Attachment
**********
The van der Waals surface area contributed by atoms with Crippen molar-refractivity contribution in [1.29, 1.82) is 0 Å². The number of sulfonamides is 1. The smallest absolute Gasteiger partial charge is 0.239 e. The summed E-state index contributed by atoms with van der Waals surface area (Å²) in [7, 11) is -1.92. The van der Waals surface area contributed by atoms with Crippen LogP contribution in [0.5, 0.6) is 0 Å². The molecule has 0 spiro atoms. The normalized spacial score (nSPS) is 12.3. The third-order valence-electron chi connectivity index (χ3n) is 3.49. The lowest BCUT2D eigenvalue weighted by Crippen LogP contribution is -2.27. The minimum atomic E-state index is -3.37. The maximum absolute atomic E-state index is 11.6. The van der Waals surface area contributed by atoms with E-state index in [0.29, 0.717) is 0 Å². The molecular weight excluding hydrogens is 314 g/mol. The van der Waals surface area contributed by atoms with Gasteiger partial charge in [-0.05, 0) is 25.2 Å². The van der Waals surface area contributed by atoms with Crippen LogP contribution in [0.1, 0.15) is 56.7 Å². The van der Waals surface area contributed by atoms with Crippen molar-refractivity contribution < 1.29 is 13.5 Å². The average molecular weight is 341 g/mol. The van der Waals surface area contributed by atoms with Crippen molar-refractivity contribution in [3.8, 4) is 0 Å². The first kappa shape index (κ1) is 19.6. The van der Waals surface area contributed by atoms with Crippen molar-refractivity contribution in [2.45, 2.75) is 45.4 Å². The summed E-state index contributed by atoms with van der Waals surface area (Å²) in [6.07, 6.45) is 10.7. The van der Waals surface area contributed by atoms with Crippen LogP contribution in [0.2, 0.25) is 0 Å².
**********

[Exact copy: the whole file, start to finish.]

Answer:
The van der Waals surface area contributed by atoms with Crippen molar-refractivity contribution in [1.29, 1.82) is 0 Å². The number of sulfonamides is 1. The smallest absolute Gasteiger partial charge is 0.239 e. The summed E-state index contributed by atoms with van der Waals surface area (Å²) in [7, 11) is -1.92. The van der Waals surface area contributed by atoms with Crippen LogP contribution in [0.5, 0.6) is 0 Å². The molecule has 0 spiro atoms. The normalized spacial score (nSPS) is 12.3. The third-order valence-electron chi connectivity index (χ3n) is 3.49. The lowest BCUT2D eigenvalue weighted by Crippen LogP contribution is -2.27. The minimum atomic E-state index is -3.37. The maximum absolute atomic E-state index is 11.6. The van der Waals surface area contributed by atoms with E-state index in [0.29, 0.717) is 0 Å². The molecular weight excluding hydrogens is 314 g/mol. The van der Waals surface area contributed by atoms with Gasteiger partial charge in [-0.05, 0) is 25.2 Å². The van der Waals surface area contributed by atoms with Crippen LogP contribution in [0.1, 0.15) is 56.7 Å². The van der Waals surface area contributed by atoms with Crippen molar-refractivity contribution < 1.29 is 13.5 Å². The average molecular weight is 341 g/mol. The van der Waals surface area contributed by atoms with Crippen molar-refractivity contribution in [3.8, 4) is 0 Å². The first kappa shape index (κ1) is 19.6. The van der Waals surface area contributed by atoms with Crippen molar-refractivity contribution in [2.45, 2.75) is 45.4 Å². The summed E-state index contributed by atoms with van der Waals surface area (Å²) in [6.07, 6.45) is 10.7. The van der Waals surface area contributed by atoms with Crippen LogP contribution in [0.2, 0.25) is 0 Å².